An economic slowdown, missed opportunities for inward investment and the threatened loss of EU support is causing concern in north Wales and Cheshire.
With low unemployment and high vacancy levels in many occupational groupings, it might seem strange that Training & Enterprise Councils (TECs) in north Wales and Cheshire worry about a relative lack of success in attracting inward investors. But they do.

One reason for their concern is that the assisted area status of much of the region may change soon. Another reason is that several of the local economies seem to be performing below their potential, given the existing industrial structure. This is troubling at a time when the growth rate of the national economy is slowing and export markets are under renewed pressure.

Assisted area status

Most of Anglesey and the Wirral have development area status. Gwynedd, Flintshire, Wrexham and much of north and west Cheshire have intermediate area status. The definition of these areas may change early this year, in readiness for the new European Union designations of regional aid that come into force in January 2000.

While Merseyside, including the Wirral, looks likely to retain its eligibility for maximum aid, other areas may well be downgraded.

Between 1986 and 1995, the north-west region, which accounts for 14% of the UK GDP, attracted 11.5% of the inward investment by value from overseas. The region feels that it has lost out to Scotland and Wales, both of which have attracted shares of this inward flow well above their share of national output. Regional aid expenditure in the north-west was £24m in 1995-96, compared with £117m in Scotland and £98m in Wales.

Within the region, the prime beneficiary of jobs created by inward investors has been Greater Manchester. Between 1986/7 and 1996/7, it accounted for 45% of the total compared with 29% for Cheshire and 17% for Merseyside.

Within Cheshire, the prime benefit has been experienced in the Warrington area in the north of the county. Chester has received only 4% of the projects, while the Wirral and Ellesmere Port have attracted less than 4% of the regional total, with a limited number of small investments by companies in the manufacturing industry.

In north Wales, projects have gone to the east rather than the west of the region. Inward investment in Wrexham and Flintshire has contributed strongly to the employment increase in north-east Wales of more than 15,000 jobs since1985. In these areas, there is a desire to retain this momentum, particularly in the manufacturing sector.

Recent projects have included an expansion by the Japanese lens manufacturer Hoya, in Wrexham, and an investment in car components manufacturing by Baumeister and Ostler.

Industrial performance

If the change in employment or output of a local economy over time is compared with changes in the national economy on a sector-by-sector basis, then it becomes possible to distinguish an ‘industry effect’ on the overall strength or weakness of the change, from a ‘local effect’. This is a relatively crude way of seeing whether a local economy is performing well or poorly, on the basis of how each local industry is doing against a national standard.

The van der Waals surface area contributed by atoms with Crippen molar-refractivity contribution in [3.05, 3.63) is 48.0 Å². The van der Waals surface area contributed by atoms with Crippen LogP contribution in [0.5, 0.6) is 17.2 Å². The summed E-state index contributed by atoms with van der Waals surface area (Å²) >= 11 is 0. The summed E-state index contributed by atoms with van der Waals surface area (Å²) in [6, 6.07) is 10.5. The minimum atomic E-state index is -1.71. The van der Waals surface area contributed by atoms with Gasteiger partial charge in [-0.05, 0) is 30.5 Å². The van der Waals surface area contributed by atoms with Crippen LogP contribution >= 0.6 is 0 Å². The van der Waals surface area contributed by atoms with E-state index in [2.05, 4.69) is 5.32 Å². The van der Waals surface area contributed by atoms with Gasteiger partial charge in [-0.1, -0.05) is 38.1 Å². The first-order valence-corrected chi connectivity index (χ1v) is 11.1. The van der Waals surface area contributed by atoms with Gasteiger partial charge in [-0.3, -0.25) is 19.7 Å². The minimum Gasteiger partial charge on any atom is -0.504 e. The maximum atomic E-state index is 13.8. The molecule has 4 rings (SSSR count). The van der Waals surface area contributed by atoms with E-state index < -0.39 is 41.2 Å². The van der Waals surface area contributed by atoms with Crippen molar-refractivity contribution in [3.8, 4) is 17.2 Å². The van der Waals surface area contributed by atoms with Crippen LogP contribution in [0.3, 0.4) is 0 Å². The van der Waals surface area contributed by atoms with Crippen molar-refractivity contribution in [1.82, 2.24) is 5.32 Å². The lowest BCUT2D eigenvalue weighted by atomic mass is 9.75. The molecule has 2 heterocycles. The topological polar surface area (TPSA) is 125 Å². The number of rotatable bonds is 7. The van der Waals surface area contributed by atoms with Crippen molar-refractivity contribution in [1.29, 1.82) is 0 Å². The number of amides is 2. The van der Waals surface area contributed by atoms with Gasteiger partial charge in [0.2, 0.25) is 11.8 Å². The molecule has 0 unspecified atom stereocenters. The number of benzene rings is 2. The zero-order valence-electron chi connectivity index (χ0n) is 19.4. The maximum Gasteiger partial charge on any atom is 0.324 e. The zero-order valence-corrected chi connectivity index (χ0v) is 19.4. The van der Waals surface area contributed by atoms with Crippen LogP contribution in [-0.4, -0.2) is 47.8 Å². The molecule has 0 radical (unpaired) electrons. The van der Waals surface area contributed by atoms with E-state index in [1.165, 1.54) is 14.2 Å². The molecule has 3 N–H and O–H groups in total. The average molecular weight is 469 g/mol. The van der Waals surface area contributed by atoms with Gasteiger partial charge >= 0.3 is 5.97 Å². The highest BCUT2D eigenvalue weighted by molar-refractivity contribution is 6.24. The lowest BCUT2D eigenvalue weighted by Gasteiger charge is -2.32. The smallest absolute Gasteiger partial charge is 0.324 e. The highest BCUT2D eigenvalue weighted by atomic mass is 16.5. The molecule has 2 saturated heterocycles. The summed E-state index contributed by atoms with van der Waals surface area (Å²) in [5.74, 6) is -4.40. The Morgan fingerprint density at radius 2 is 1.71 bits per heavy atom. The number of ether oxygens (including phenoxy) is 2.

The results have to be interpreted with care. The local industry may not fit the output mix of the sector nationally. A slow growth in employment in an industry locally, compared with the national growth rate, may be due to a successful performance in raising labour productivity that causes output to grow more strongly than employment.

Given the caution, it is interesting to note that, while the negative growth in employment in the north-west between 1991 and 1995 was more than twice the rate of decline experienced nationally, more than two-thirds can be attributed to a local or regional effect, rather than the region’s industrial structure.

Attracting inward investors

Areas such as west Cheshire and north-west Wales look to inward investment to introduce a stronger representation locally of employment sectors that are growing strongly, nationally and internationally.

In both areas, the evidence of new firm formation and the growth of smaller enterprises shows relative weakness. So it is difficult to encourage local economic expansion to be home-grown, even with the many policy aids that are available in both areas.

At the same time, west Cheshire and north Wales suffer disadvantages in the competition for mobile investment, even with government regional aid. The skill base, for example, is poor. This is especially true among manual grades of worker.

In terms of infrastructure, the local provision has improved vastly compared with 20 years ago. Port and airport facilities are good in Liverpool and Manchester. However, the road links with the rest of the country are getting worse. They suffer from heavy congestion, although the north Birmingham relief road will greatly help access to London, the south-east and the Channel ports. And, along with the rest of the north-west region, the areas share the limitations of the west coast main rail line.

More tenuously, the external perception of the areas is not very positive compared with other locations an inward investor might consider. The town of Chester is the notable exception to this. It could be the marketing bridge to build on for the whole area.

Cheshire & North Wales - Regional Survey